When you've rummaged through the ashes, saving the little you're able to save, you're entitled to sit down and have a good cry.
Then you need to make a decision as quickly as you can: Do you have enough strength and material to rebuild where you stand? Or do you choose to move along and build a new house somewhere else?
I had lost the only copy of a completed manuscript ready to send to my betas. I still had the nearly illegible hand-written first draft. And if that was all I had, I believe I might have abandoned the book--because I was also without a computer for now, relying on one-hour sessions at the library.
Luckily, I did find a saved second draft on an old flash drive. The book had been through many drafts since then, but I decided quickly:
--I had the strength to work from this.
--I'd recover mentally what I could recall and re-imagine wherever I had to.
--I'd work the way I used to work before I owned a computer.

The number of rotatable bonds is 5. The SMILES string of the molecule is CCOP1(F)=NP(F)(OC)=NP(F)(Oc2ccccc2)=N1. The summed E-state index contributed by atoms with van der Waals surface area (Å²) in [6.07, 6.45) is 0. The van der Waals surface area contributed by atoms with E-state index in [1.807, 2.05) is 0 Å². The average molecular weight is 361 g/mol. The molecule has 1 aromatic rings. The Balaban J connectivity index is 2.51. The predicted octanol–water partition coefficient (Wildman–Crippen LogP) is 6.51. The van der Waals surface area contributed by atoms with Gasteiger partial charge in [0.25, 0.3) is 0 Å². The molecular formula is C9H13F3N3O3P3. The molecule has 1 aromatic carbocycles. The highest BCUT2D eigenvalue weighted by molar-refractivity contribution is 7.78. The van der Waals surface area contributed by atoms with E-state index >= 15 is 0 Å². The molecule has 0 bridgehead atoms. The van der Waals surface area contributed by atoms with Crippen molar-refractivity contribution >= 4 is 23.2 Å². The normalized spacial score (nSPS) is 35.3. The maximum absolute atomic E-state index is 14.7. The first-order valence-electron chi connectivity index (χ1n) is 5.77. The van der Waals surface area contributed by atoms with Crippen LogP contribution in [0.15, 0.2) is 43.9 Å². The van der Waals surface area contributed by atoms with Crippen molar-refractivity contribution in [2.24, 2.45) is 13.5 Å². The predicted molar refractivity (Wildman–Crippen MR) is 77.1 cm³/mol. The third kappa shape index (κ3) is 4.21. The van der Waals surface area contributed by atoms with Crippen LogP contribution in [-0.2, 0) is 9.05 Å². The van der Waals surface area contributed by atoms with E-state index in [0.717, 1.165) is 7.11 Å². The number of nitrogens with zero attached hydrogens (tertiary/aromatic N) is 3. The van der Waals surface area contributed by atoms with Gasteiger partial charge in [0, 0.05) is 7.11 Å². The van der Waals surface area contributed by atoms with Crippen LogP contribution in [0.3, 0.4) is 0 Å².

1) I printed out batches of pages from the flash drive. And since computer time was limited, I returned to the style of my youth: using various colors of ink to signal the different drafts of each page. Before typing anything I would do at least six drafts.
2) I would not obsess over total recall. I would begin by accepting that I could never recover exactly the version that I lost. In the end, life willing, I'd produce a better book.
Progress report: I'm now 1-2 weeks from sending my beta readers the first 100 pages of the Recovery Copy.
My spirits are high. And I will keep you posted!